Posts tagged with: alcohol

Blog author: jballor
posted by on Friday, July 12, 2013

GrumpyMonkAs a brief follow-up to the story about the Samuel Adams beer company’s decision to redact “by their Creator” from a reference to the Declaration of Independence in a recent ad campaign, it’s worth examining again the company’s justification for that decision. According to a spokeswoman, “We adhere to an advertising code, established by the Beer Institute.” The code in question includes the provision, “Beer advertising and marketing materials should not employ religion or religious themes.”

As some comments have noted, the reference to the Creator in the Declaration could be reasonably understood generically, and need not amount to the level of “employing religion.” But as another comment noted in response to the piece at LifeSiteNews, the Boston Beer Company’s retreat to the Advertising and Marketing Code is even more craven given the company’s history of violating that code.

For instance, between 2000-2002, the Boston Beer Company sponsored a morning radio stunt titled “Sex for Sam,” which was “an annual contest where the goal was to have sex in notable public places in New York City.” Point 5b of the Beer Institute’s code says that beer advertising “may contain romantic or flirtatious interactions but should not portray sexually explicit activity as a result of consuming beer.” Point 6 prohibits “graphic nudity,” while point 2 says that beer should be marketed “in a responsible manner,” including proscription of “illegal activity of any kind.”

Consider the case of “Sex for Sam 3,” in which “comedian Paul Mecurio encouraged Brian Florence and Loretta Harper, a Virginia couple visiting Manhattan, to have simulated sex in a vestibule at St. Patrick’s Cathedral on August 15, 2002.” The result of this stunt was an arrest for public lewdness.

Sam Adams also has also produced a seasonal craft beer called “Grumpy Monk,” which acknowledges that “the long held brewing traditions of Belgian monks aren’t meant to be broken.” So much for not employing “religion or religious themes.”

The Beer Institute code has been around since at least 1999, and provisions then were substantially similar (here’s a PDF from an appendix to a FTC report on self-regulation in the alcohol industry).

Between “Sex for Sam” campaign and the secularizing of the Declaration of Independence more recently, there’s a larger pattern of behavior emerging that illustrates the Boston Beer Company’s hypocrisy.

Blog author: jballor
posted by on Tuesday, August 19, 2008

Linked on the left-hand side today under the PowerBlog Food For Thought is an item from the Wall Street Journal, “College Presidents Debate Drinking Age.”

At issue is concern over the drinking age in the United States (currently 21) and the binge-drinking phenomenon among under-age college students. Groups like Mothers Against Drunk Driving (MADD) oppose the movement among many college and university presidents to lower the drinking age to 18.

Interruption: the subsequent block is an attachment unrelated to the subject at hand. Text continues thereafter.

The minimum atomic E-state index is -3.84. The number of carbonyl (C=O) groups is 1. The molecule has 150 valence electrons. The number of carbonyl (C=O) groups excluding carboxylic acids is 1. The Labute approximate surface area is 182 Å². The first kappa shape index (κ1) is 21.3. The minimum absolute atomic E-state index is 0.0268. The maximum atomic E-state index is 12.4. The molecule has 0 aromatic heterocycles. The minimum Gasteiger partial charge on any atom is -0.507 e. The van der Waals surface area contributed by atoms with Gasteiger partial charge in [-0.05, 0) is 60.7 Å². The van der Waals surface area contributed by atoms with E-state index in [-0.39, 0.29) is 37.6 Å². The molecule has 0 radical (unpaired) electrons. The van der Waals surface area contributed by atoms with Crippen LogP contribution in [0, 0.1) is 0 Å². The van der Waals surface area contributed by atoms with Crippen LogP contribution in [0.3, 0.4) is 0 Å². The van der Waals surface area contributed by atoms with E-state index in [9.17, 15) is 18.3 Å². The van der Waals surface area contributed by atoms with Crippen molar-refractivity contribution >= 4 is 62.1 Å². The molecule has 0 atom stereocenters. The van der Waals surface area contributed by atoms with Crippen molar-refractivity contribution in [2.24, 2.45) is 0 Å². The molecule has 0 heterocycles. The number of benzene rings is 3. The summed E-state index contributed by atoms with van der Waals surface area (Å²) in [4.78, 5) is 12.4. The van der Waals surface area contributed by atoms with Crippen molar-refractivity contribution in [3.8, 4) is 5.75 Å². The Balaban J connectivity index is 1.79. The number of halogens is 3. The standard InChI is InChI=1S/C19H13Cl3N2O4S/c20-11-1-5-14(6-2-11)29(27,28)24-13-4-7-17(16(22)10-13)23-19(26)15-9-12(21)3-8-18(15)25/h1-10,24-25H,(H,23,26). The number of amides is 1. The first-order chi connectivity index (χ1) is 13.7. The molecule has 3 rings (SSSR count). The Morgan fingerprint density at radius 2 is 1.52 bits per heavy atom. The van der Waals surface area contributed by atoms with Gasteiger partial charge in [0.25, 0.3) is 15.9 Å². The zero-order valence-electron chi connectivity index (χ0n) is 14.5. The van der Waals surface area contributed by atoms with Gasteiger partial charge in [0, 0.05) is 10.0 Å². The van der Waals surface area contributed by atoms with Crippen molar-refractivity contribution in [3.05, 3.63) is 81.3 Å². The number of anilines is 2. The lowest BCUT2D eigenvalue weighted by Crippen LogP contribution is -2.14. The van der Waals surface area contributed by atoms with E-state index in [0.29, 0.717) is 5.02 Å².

Here’s a popular version of how the school presidents’ argument goes:

Moana Jagasia, a Duke University sophomore from Singapore, where the drinking age is lower, said reducing the age in the U.S. could be helpful.

“There isn’t that much difference in maturity between 21 and 18,” she said. “If the age is younger, you’re getting exposed to it at a younger age, and you don’t freak out when you get to campus.”

What is true about these sorts of observations is that culture has a lot to do with how people respond to newfound freedoms or possibilities. When children are raised in a household where responsible gun ownership is taught, for instance, it makes sense that gun accidents due to irresponsible gun handling are less likely to occur (compared with homes with guns that don’t teach responsible gun handling). Where the use of alcohol is not a taboo that can become part and parcel of a young-adult “rebellion” experience, it seems less likely that binge drinking will function as a gateway to adulthood.

To address the concerns of MADD, perhaps if the drinking age is lowered, the driving age should be raised. But one thing we should not be afraid of is substantive debate on the prudence of a particular policy like the national drinking age. As the administrators’ and presidents’ movement states, “The Amethyst Initiative supports informed and unimpeded debate on the 21 year-old drinking age.” This is a law that is a perfect example of the government administration of a positive law put in place in a particular time and context.

Thomas Aquinas’ words about the principle of prudence have special bearing on this question, given the biblical allusion he chooses to employ:

The purpose of human law is to lead men to virtue, not suddenly, but gradually. Wherefore it does not lay upon the multitude of imperfect men the burdens of those who are already virtuous, viz. that they should abstain from all evil. Otherwise these imperfect ones, being unable to bear such precepts, would break out into yet greater evils: thus it is written (Pr. 30:33): ‘He that violently bloweth his nose, bringeth out blood’; and (Mt. 9:17) that if ‘new wine,’ i.e. precepts of a perfect life, ‘is put into old bottles,’ i.e. into imperfect men, ‘the bottles break, and the wine runneth out,’ i.e. the precepts are despised, and those men, from contempt, break into evils worse still.

Thomas’ warnings about imprudent laws are echoed in the arguments of the presidents’ association. John McCardell, former president of Middlebury College in Vermont who started the Amethyst Initiative, has said that “college students will drink no matter what, but do so more dangerously when it’s illegal.”